work piece that it shuts down the process by moving past the limit switch, but still hits the soft bumper at the mechanical stop. This is a case where the stopping distance would be significantly increased which would decrease the impact force of the crash.
Because many people from different backgrounds are often involved in machine design, aspects of how the machine will operate holistically can be ignored by folks concentrating on their area alone. Mechanical drive guys may concentrate on the process and drive components without thinking about the full capabilities of the motor and electronics. Conversely, electrical programmers and designers do not always consider how the total mechanical inertia of drive systems can impact their overload settings.
Electrical designers are generally trained to implement multiple levels of overload protection into circuits. Most industrial control boxes normally have main breakers and or fuses and protection on each branch circuit. Many individual devices also have their own overload protection. This concept has not taken as deep of a root in the mechanical design side of machine building. Often times drive components such as belts, chains, and, couplings are designed to be mechanical fuses. Many systems are built with a series of shear pins to protect the drive line. A newer technology on the market is mechanical torque limiters. These can be used to limit torque as well as linear chain or belt pull. A torque limiter is essentially a mechanical circuit breaker. Rather than having a component that breaks and needs to be replaced, a torque limiter can trip and be reset many times during its life.
An advantage of using mechanical torque limiters over shear pins and or relying on a belt or coupling to break apart in an over torque condition is that they are available in maintenance free designs. The best advantage of using them in conjunction with electronic torque limiting is that they can usually be installed very close to the device a crash could occur as well as multiple points in the system. Mechanical torque limiters are designed to instantaneously detect an over-torque condition and disengage very quickly. Often times mechanical torque limiters are capable of disengaging an over-torque drive line before an electronic device such as servo motor even begins to pick up the condition.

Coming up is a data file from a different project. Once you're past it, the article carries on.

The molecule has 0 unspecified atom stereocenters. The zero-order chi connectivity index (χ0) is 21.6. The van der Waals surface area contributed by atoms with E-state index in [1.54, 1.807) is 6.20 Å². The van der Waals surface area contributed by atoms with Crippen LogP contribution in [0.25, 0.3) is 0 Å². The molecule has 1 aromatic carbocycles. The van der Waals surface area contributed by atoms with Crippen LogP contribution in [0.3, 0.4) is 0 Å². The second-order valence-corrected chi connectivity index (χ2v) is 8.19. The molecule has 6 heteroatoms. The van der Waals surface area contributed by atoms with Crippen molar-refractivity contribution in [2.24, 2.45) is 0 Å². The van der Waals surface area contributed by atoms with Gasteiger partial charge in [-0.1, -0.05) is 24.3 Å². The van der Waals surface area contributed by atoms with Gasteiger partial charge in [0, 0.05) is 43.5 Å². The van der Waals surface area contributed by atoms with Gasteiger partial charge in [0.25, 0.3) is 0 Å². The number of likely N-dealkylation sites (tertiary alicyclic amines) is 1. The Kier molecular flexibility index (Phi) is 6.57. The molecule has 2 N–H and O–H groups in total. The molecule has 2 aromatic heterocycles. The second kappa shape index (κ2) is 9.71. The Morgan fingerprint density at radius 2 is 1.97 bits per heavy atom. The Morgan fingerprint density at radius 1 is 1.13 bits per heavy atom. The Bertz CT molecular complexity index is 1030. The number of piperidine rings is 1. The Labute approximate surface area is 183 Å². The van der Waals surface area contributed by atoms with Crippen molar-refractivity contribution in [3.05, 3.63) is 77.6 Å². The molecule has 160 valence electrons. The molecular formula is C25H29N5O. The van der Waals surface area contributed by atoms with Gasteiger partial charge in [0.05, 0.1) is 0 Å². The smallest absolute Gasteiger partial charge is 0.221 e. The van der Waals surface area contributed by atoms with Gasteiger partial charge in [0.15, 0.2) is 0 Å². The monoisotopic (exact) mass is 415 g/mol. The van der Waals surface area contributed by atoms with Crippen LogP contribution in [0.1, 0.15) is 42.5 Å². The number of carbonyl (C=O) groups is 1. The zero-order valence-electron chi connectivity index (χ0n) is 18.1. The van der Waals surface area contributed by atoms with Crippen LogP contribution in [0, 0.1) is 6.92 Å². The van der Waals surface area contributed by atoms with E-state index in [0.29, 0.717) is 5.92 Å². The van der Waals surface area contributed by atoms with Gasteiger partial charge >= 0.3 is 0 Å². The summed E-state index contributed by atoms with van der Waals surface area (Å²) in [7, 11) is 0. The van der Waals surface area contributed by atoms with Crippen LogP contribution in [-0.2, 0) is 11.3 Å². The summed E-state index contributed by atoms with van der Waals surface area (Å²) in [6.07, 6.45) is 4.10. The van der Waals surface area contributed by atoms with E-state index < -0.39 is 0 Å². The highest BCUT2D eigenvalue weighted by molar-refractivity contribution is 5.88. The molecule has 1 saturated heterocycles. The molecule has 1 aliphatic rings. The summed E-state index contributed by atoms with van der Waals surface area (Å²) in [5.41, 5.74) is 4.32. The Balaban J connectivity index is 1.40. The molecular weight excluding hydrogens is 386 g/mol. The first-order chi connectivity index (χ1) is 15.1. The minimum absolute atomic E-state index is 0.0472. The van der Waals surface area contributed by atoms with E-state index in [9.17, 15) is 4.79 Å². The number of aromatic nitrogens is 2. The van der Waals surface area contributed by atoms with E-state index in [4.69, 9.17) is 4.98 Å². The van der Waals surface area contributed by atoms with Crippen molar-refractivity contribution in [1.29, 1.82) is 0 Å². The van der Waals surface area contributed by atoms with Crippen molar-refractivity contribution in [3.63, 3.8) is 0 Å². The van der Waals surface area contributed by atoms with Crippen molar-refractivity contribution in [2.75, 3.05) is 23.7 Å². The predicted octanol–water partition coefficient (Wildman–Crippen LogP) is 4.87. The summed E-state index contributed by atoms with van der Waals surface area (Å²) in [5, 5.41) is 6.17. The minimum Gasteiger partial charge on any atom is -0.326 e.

In the newly developing study and career field of mechatronics, a mechanical torque limiter allows for an integration of mechanical and electrical design. An electronic proximity switch can be positioned near an actuation mechanism which moves in the event of an overload. This system works well because the overload is detected and disengaged followed by an electronic signal to a PLC or process controller to shut down the part of the system with the over-torque condition. Because torque limiters can be placed in multiple parts of a machine, the source of the jam can be detected very quickly using proximity sensors.
To summarize the answer to the question, the peak process torque value must be known. This value must be calculated through the driveline back to the servomotor and be programmed into the servo drive parameters. Bear in mind that this will only truly protect the motor from the over-torque condition. The best backlash free option to limit torque at the process is to install a mechanical torque limiter as close to the area which jams as practical (both for maintenance of the process and possibly resetting the limiter). Essentially, machine builders should be aware not to put all of their eggs in one basket when mitigating machine crashes. Circuit breakers, fuses, &, electronic limiting should be used at multiple levels on the electrical design. Torque limiters, guarding and bumpers should be employed on the mechanical design. As always, consult the manufacture’s of each component if there are any questions or concerns.